Despite issues of nonreplicability and inconsistent empirical evidence, there is interesting association between OCPD and the dopamine D3 receptor Gly/Gly genotype, the serotonin transporter 5-HTTLPR polymorphism and a blunted prolactin response to fenfluramine indicating a possible serotonin dysfunction.[2] The association of OCPD with Parkinson’s disease brings in an interesting possibility of a common neurobiological pathway or correlate like the dysfunction of the frontal lobe-basal ganglia circuitry.

Several interventions were tried in OCPD patients. Psychological interventions such as cognitive therapy (CT), interpersonal therapy (IPT-found to be superior to CT), and schema therapy were found to be efficacious. Combination therapies were also found to be efficacious. Group CBT in combination with escitalopram was helpful in reducing OCPD traits and CBT along with fluoxetine was useful in depressive patients with perfectionism trait.[2] Therapeutic alliance, anxiety and variability in self-esteem are thought to be predictors of the efficacy of psychological treatments in OCPD. The potential usefulness of SSRIs in OCPD was discussed by Peter Kramer in his popular book, Listening to Prozac.[22] Later studies with citalopram,[23] fluvoxamine,[24] and our focused clinical experience with escitalopram at Asha Clinic for Mood and Anxiety Disorders (also called Asha Bipolar Clinic), showed clinically meaningful reduction in OCPD traits, substantiating the possible serotonergic dysfunction. In the literature, sertraline[23] and other drugs[25] were also used with modest benefits.

Over the years, among the presentations of marital disharmony at our clinic, it is not uncommon to find OCPD as a culprit in one or (sometimes) both the partners. With use of SSRIs, we frequently observed reductions in neurotic-perfectionism with subsequent improvement in frustration tolerance and a calming effect on the anger outbursts, which later facilitated positive interpersonal relationships.

NOSOLOGICAL ISSUES

One of the persistent problems with the diagnosis of OCPD is its heterogeneity.[26] There are problems of specificity due to the presence of polythetic criteria (i.e., without a hallmark feature) and problems of sensitivity due to overly concrete criteria such as miserliness and hoarding.[2]

Newly proposed research criteria in DSM-V[27] for OCPD offer an alternative model for conceptualization. For a diagnosis according to this alternative set, rigid perfectionism must be present, i.e., “perfectionism” gets more weight age than other criteria. The concrete criteria miserliness and hoarding have been removed in the alternative model. Alternative criteria are stricter and have both categorical and dimensional aspects. Giving a special status to perfectionism in DSM-V is to be considered as a change in the right direction. This arrangement of assigning two very dissimilar operational criteria (i.e., clinical and research criteria) for the same category, would make the research findings inapplicable in clinical practice.

The polythetic classification in DSM has been criticized by many theorists. Sutcliffe[28,29] commented that any classification that lacks a sense of common property or criterion, (as is the case in polythetic classification) makes it incapable of categorical distinctions between things. In such classifications, terms such as “classes,” “cluster,” and “category” become meaningless and thereby, according to him, the theory of polythetic classification becomes logically incoherent. Carroll[30] made a similar comment when he noted the importance of “weighted criteria or cardinal symptoms” and criticized DSM-V for continuing the polythetic categories that result in heterogeneity.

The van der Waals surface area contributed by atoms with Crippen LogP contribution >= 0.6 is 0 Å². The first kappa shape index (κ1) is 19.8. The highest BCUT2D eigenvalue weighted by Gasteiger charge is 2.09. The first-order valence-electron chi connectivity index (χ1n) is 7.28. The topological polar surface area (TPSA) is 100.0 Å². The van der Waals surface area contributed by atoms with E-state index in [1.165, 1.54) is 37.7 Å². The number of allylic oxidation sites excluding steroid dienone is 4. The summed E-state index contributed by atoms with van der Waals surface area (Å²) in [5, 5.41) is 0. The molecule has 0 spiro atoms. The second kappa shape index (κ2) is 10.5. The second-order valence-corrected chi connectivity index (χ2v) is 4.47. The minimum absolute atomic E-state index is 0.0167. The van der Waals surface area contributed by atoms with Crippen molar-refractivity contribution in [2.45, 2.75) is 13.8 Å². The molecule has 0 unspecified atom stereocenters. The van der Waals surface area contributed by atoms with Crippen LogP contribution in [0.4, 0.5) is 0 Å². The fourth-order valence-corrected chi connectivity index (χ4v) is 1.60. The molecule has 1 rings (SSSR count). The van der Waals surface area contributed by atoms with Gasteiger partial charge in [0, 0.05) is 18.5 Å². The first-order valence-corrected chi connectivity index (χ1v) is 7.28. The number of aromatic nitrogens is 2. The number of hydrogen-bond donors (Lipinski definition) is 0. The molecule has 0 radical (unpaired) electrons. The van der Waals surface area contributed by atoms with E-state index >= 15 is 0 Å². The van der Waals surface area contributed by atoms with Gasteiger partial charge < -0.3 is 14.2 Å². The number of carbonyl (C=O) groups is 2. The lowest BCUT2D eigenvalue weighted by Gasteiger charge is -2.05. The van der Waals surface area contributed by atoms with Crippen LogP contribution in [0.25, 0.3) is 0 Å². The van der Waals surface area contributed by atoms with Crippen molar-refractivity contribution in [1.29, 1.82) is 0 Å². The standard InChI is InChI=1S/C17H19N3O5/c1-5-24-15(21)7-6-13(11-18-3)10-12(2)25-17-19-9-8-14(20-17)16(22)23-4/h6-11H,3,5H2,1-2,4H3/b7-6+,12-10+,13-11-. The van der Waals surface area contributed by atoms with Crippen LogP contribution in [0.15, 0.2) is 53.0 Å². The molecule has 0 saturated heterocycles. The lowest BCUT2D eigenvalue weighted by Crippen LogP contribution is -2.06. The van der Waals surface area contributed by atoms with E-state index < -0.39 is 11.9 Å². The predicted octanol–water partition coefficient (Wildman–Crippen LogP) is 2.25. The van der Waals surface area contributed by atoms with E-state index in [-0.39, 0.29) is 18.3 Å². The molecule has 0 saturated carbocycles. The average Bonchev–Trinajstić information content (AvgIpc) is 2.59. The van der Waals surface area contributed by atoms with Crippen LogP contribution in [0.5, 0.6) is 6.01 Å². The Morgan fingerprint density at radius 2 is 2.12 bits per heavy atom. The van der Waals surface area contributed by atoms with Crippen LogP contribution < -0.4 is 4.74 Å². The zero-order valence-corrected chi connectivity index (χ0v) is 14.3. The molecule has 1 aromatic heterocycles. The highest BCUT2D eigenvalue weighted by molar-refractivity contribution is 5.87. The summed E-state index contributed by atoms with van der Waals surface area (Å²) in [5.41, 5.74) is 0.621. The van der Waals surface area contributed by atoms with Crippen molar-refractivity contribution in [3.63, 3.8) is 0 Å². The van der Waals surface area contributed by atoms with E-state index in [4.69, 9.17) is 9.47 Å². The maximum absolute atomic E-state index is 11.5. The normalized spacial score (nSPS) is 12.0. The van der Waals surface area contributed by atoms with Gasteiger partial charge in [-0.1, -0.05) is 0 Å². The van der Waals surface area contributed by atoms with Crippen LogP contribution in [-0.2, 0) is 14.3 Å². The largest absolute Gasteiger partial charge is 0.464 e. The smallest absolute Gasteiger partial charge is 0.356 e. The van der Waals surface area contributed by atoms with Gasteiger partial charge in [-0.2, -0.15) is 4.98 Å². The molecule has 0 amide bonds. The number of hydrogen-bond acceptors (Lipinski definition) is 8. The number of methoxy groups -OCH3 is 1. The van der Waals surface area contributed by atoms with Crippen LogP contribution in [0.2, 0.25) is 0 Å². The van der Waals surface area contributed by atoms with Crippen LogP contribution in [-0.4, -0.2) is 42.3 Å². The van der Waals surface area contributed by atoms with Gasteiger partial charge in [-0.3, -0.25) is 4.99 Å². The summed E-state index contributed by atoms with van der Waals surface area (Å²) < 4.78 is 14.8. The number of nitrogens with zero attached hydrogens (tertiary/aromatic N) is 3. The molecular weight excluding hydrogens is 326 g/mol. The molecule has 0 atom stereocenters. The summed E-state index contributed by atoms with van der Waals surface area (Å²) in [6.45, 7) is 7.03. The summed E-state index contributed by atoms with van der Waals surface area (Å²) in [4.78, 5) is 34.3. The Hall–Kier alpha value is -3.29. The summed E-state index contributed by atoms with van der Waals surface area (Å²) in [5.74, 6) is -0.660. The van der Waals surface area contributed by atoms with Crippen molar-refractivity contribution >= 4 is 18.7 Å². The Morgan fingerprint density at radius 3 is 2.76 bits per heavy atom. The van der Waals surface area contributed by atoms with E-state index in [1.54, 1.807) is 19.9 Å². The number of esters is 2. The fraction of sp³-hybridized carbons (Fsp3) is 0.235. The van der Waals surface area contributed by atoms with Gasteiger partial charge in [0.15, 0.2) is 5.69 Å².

IMPLICATIONS FOR INTERNATIONAL CLASSIFICATION OF DISEASES-11

ICD-11, which is due by the year 2018,[31] would sure learn from the advances and mistakes of DSM-V. We would like to highlight few implications. They are to:

  1. Propose and implement “weighted criteria” for OCPD as done in the DSM-V research criteria. This would reduce the confusing heterogeneity and help in application of research findings in the routine clinical practice.
  2. Review the need for placing OCPD in OCRD. As it may help in the re-conceptualization of the disorder, and open a new window into the pharmacological research for the management of OCPD.
  3. Inspire an agenda to investigate the relationship between OCPD and impulsive, uncontrolled, repetitive aggression (or behavioral disinhibition). Otherwise, the individuals with the clinical configuration of OCPD and aggression might be mistakenly diagnosed as an Atypical Bipolar Disorder or psychosis, which is being noticed by us on closer observation in the recent past.
  4. Create a platform for recognizing trans-diagnostic psychopathological processes such as perfectionism for further research.
  5. Consider the inclusion of DMDD for the clinical conceptualization of adolescents and young adults with behavioral disinhibition.

IMPLICATIONS FOR PSYCHIATRIC RESEARCH

The above discussion of various aspects of OCPD raises two very pertinent questions that have to be answered through research.

The first question: Is OCPD a common and clinically relevant predisposing factor in DMDD and other related conditions with behavioral disinhibition? As we have argued, due to the reason that DMDD has a conceptual relationship with Major Depressive Disorder, there arises a possibility of an association between OCPD or its traits and DMDD. Research has to elucidate whether OCPD functions as a predisposing factor in such conditions.

The more interesting, second question: Does pharmacotherapy help in the management of personality disorder like OCPD? The question basically asks whether we can manipulate or change someone’s personality to a clinically relevant extent, with medication. In line with this neurobiological model of personality, we can expect that OCPD, which can be a common personality factor (culprit) in problems like marital disharmony and adolescent adjustment issues, would be a major pharmacotherapeutic target. If SSRI were an effective therapeutic tool for the management of OCPD, it would raise many questions about the “medicalization of personality” and related ethics. Moreover, we would have to wonder about what the clinical assumption of pharmacotherapy for personality disorders might mean.

CONCLUSION

OCPD is a neglected area of research. Historical development and recent research reveal a need for better understanding of this condition and its management. DSM-V research criteria for OCPD encourage a more logical way of conceptualizing this disorder, and we suggest that they are incorporated in the forthcoming ICD-11. SSRIs, IPT, and CT are useful therapeutic strategies in the treatment of OCPD.